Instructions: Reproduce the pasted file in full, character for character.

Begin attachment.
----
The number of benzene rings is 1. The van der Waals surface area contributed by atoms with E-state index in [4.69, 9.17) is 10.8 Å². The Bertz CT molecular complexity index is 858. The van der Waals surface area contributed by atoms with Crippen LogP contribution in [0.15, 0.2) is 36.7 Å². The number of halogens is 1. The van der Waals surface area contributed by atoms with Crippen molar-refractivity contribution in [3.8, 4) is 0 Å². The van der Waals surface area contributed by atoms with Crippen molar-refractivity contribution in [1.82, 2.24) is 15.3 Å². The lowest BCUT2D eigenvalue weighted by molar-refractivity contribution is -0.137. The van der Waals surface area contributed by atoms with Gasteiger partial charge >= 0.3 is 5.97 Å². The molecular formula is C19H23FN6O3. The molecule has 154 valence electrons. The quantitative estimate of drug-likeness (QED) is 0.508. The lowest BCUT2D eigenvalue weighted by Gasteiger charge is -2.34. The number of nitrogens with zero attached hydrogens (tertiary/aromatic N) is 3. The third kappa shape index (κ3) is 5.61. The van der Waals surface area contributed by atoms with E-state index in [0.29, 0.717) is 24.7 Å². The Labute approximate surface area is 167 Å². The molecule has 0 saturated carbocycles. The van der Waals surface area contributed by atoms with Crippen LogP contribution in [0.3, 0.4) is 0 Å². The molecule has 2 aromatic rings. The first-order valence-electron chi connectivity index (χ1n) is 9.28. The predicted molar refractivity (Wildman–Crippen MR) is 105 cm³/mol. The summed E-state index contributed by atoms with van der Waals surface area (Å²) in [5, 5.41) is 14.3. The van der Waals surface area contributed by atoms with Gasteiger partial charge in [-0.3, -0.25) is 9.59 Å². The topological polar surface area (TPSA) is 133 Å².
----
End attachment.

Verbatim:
The number of benzene rings is 1. The van der Waals surface area contributed by atoms with E-state index in [4.69, 9.17) is 10.8 Å². The Bertz CT molecular complexity index is 858. The van der Waals surface area contributed by atoms with Crippen LogP contribution in [0.15, 0.2) is 36.7 Å². The number of halogens is 1. The van der Waals surface area contributed by atoms with Crippen molar-refractivity contribution in [3.8, 4) is 0 Å². The van der Waals surface area contributed by atoms with Crippen molar-refractivity contribution in [1.82, 2.24) is 15.3 Å². The lowest BCUT2D eigenvalue weighted by molar-refractivity contribution is -0.137. The van der Waals surface area contributed by atoms with Gasteiger partial charge >= 0.3 is 5.97 Å². The molecular formula is C19H23FN6O3. The molecule has 154 valence electrons. The quantitative estimate of drug-likeness (QED) is 0.508. The lowest BCUT2D eigenvalue weighted by Gasteiger charge is -2.34. The number of nitrogens with zero attached hydrogens (tertiary/aromatic N) is 3. The third kappa shape index (κ3) is 5.61. The van der Waals surface area contributed by atoms with E-state index in [0.29, 0.717) is 24.7 Å². The Labute approximate surface area is 167 Å². The molecule has 0 saturated carbocycles. The van der Waals surface area contributed by atoms with Crippen LogP contribution in [0.3, 0.4) is 0 Å². The molecule has 2 aromatic rings. The first-order valence-electron chi connectivity index (χ1n) is 9.28. The predicted molar refractivity (Wildman–Crippen MR) is 105 cm³/mol. The summed E-state index contributed by atoms with van der Waals surface area (Å²) in [5, 5.41) is 14.3. The van der Waals surface area contributed by atoms with Gasteiger partial charge in [-0.3, -0.25) is 9.59 Å². The topological polar surface area (TPSA) is 133 Å².